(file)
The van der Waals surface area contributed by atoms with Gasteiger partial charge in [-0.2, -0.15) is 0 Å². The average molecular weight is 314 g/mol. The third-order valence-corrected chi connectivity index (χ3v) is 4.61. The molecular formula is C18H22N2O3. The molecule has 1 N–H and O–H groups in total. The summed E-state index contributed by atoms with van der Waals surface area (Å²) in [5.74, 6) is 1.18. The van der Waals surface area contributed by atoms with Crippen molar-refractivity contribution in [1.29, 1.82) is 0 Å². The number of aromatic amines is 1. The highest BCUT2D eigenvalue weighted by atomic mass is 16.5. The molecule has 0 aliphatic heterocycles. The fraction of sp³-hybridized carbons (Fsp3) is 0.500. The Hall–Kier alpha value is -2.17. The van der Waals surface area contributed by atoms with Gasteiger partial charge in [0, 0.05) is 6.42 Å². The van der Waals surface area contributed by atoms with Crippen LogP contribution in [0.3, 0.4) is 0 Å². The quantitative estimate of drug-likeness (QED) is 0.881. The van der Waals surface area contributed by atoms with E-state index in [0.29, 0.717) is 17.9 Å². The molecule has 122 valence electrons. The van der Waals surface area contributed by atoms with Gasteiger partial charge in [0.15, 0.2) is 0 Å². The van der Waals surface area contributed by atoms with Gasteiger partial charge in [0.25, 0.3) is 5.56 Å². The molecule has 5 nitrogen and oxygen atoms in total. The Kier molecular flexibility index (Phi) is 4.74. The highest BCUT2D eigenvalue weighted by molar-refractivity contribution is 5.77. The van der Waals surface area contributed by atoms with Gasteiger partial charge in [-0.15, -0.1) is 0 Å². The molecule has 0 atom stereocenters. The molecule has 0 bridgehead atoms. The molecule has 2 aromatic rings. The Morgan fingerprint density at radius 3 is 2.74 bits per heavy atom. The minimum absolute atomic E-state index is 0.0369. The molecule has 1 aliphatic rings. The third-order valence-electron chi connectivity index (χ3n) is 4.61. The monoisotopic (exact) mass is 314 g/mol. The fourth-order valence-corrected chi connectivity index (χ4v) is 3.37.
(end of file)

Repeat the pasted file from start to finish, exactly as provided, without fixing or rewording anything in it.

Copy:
The van der Waals surface area contributed by atoms with Gasteiger partial charge in [-0.2, -0.15) is 0 Å². The average molecular weight is 314 g/mol. The third-order valence-corrected chi connectivity index (χ3v) is 4.61. The molecular formula is C18H22N2O3. The molecule has 1 N–H and O–H groups in total. The summed E-state index contributed by atoms with van der Waals surface area (Å²) in [5.74, 6) is 1.18. The van der Waals surface area contributed by atoms with Crippen molar-refractivity contribution in [1.29, 1.82) is 0 Å². The number of aromatic amines is 1. The highest BCUT2D eigenvalue weighted by atomic mass is 16.5. The molecule has 0 aliphatic heterocycles. The fraction of sp³-hybridized carbons (Fsp3) is 0.500. The Hall–Kier alpha value is -2.17. The van der Waals surface area contributed by atoms with Gasteiger partial charge in [0, 0.05) is 6.42 Å². The van der Waals surface area contributed by atoms with Crippen LogP contribution in [0.3, 0.4) is 0 Å². The quantitative estimate of drug-likeness (QED) is 0.881. The van der Waals surface area contributed by atoms with E-state index in [0.29, 0.717) is 17.9 Å². The molecule has 122 valence electrons. The van der Waals surface area contributed by atoms with Gasteiger partial charge in [0.15, 0.2) is 0 Å². The van der Waals surface area contributed by atoms with Gasteiger partial charge in [0.25, 0.3) is 5.56 Å². The molecule has 5 nitrogen and oxygen atoms in total. The Kier molecular flexibility index (Phi) is 4.74. The highest BCUT2D eigenvalue weighted by molar-refractivity contribution is 5.77. The van der Waals surface area contributed by atoms with Gasteiger partial charge in [-0.15, -0.1) is 0 Å². The molecule has 0 atom stereocenters. The molecule has 0 bridgehead atoms. The molecule has 2 aromatic rings. The Morgan fingerprint density at radius 3 is 2.74 bits per heavy atom. The minimum absolute atomic E-state index is 0.0369. The molecule has 1 aliphatic rings. The third-order valence-electron chi connectivity index (χ3n) is 4.61. The monoisotopic (exact) mass is 314 g/mol. The fourth-order valence-corrected chi connectivity index (χ4v) is 3.37.